Crosby for the Hart?

The question I’d like to bring before you today is simple: should Sidney Crosby win the Hart Trophy for regular season MVP?

87 for the Hart Trophy?

I think that it’s a worthy question to consider, especially given the two guys he’s facing in the Trophy race in scoring-extraordinaire Alex Ovechkin and the gritty find-a-way-to-get-it-done John Tavares.

Let’s start by looking at what Crosby did during the regular season. Let’s not forget that the Hart Trophy is only consider the body of work done in the regular season.


Sidney Crosby regular season stat line.

Sidney Crosby regular season stat line.

I look across his number and they tell an incredible story. 56 points in 36 games, good enough 1.55 points per game. He alos logged a solid 21 minutes per night. He also boasted a 20.9 Goals Versus Threshold, which was second only to Jonathan Toews and some of the leagues top Goaltenders (including Vezina finalists Niemi, Bobrovski, and Lundqvist as well as regular season standouts Craig Anderson and Tuuka Rask.) All in all, Crosby had a good year.

I think that more than anything Crosby brought a presence to the ice that was unmistakable. He forced teams to account for him with every shift, whether he touched the puck or not. He also saw some added time on the penalty kill as a faceoff/transition to full strength man. Crosby also saw a career high plus/minus rating with +26. The Pens lit the lamp a league-leading 162 times. Crosby’s figured into 56 of them, good enough for 34.57%. Pretty good.

All together, Crosby acted like he was supposed to this year. He finished fourth in the league in scoring, despite playing 12 fewer games. He was great.


Alex Oveckin takes a dump on the Rangers.

The Great 8 saw a lackluster beginning his his season, but thanks to a stellar second half of the season brought home the Maurice Rocket Richard Trophy for most goals scored in a season with 32. Ovi scored only 8 times in the Caps’ first 19 games. He scored 24 in their final 29 games of the season. Unreal.

Ovi shook early woes to capture one of most coveted trophies in hockey.

Ovi shook early woes to capture one of most coveted trophies in hockey.

What was surprising to me was his stat line across Win/Loss scoring.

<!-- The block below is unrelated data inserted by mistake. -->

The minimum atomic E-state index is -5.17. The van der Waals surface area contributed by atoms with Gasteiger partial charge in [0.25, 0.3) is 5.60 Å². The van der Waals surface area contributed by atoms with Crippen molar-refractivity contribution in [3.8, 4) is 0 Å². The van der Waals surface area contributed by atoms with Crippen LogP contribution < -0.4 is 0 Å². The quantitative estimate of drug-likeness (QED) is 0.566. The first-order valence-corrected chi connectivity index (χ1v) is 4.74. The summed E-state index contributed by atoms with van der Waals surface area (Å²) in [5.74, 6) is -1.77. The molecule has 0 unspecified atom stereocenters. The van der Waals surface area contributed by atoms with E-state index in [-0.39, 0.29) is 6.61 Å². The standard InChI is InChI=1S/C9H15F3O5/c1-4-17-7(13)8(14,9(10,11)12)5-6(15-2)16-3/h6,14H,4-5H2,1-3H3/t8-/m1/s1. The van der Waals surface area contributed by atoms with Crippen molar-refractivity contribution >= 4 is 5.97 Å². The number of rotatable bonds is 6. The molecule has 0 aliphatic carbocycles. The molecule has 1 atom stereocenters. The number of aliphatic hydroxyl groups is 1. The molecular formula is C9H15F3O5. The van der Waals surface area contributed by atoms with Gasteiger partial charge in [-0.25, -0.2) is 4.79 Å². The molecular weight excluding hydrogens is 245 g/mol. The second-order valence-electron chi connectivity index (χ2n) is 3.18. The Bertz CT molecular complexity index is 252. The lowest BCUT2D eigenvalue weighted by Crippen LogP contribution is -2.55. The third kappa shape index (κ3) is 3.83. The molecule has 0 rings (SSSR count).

Ovi scoring by decision.

Ovi scoring by decision.

In the 27 games the Caps won, he scored a ridiculous 46 times. Compare that to the lowly 10 points he scored when they lost their 21 across the season. What this tells me is that when Ovechkin scored, the Caps won. When he didn’t score, they lost. His 27 PP points (16 G, 11A) was best in the league both in goals and points. Well, he tied with Mike Ribiero for PP points, but they’re on the same unit so it’s fine.

Washing scored 146 times. Ovi figured into 56 of them, or 38.36% of his teams goals. That’s pretty wild when you consider that he only had 15 points through 19 games to start the season. What it comes down to for me is Ovi’s scoring by decision. When he scored, the Caps won. The only downside was Ovechkin’s Plus/Minus at 2. Not great.


John Tavares does work.

So this kid is 21, and has almost single-handedly pulled the Islanders out of the cellar of the Eastern Conference. He led the Isles this year with 48 points (or 47, depending on where you look on ESPN…) and 28 Goals. He mounted a 17.3% shot percentage, was dangerous on the powerplay, and contributed 5 GWG.

Tavares regular season stats.

Tavares regular season stats.

The Isles scored 135 times this year, and Tavares contributed to 48 of them, or 35.56%. Not higher than Ovechkin, but for a team that scored far less often, it seems like his production was highly important. Much like Crosby, Tavares saw some short handed time on ice as a transition to even strength/faceoff guy. He was also lethal on the powerplay. Like Ovechkin, Tavares scoring by decision was very lopsided. 34 of his 47 points came in the 24 games the Isles won.

In summary, Tavares makes the most of his opportunities, and capitalizes on other teams’ mistakes. Pens fans have had the pleasure of witnessing that first hand during the first round of the playoffs. While he isn’t as statistically as padded as #87 or #8, he has been crucial to his time.


As much as it pains me to say it, I think this is a two man race between Ovechkin and Tavares. The thing which kills my argument for Crosby is his team. If you noticed, I was able to say for both Tavares and Ovechkin that their scoring mirrored their team’s winning. In Crosby’s absence, the Pens were able to continue on to a 15-game win streak and lock down the number 1 seed in Eastern Conference while almost overtaking the Hawks for the President’s Trophy.

Had Crosby been healthy, this would have been a much different conversation. He played 12 fewer games than either Tavares or Ovechkin and still scored as much as either. But the fact that his team was able to pull away puts the nail in the coffin for me. If Ovechkin doesn’t go off in the final 30 games of the regular season do the Caps make the playoffs? No. If Tavares doesn’t will the Islanders to victory practically every night, do the Isles make the playoffs? No. If Crosby doesn’t play the final 12 games of the season do the Pens still lock down a #1 seed? Yes they do. Don’t get me wrong, I love Sidney Crosby. He’s a once in a generation player. But does he deserve the award for MVP of this regular season? No.




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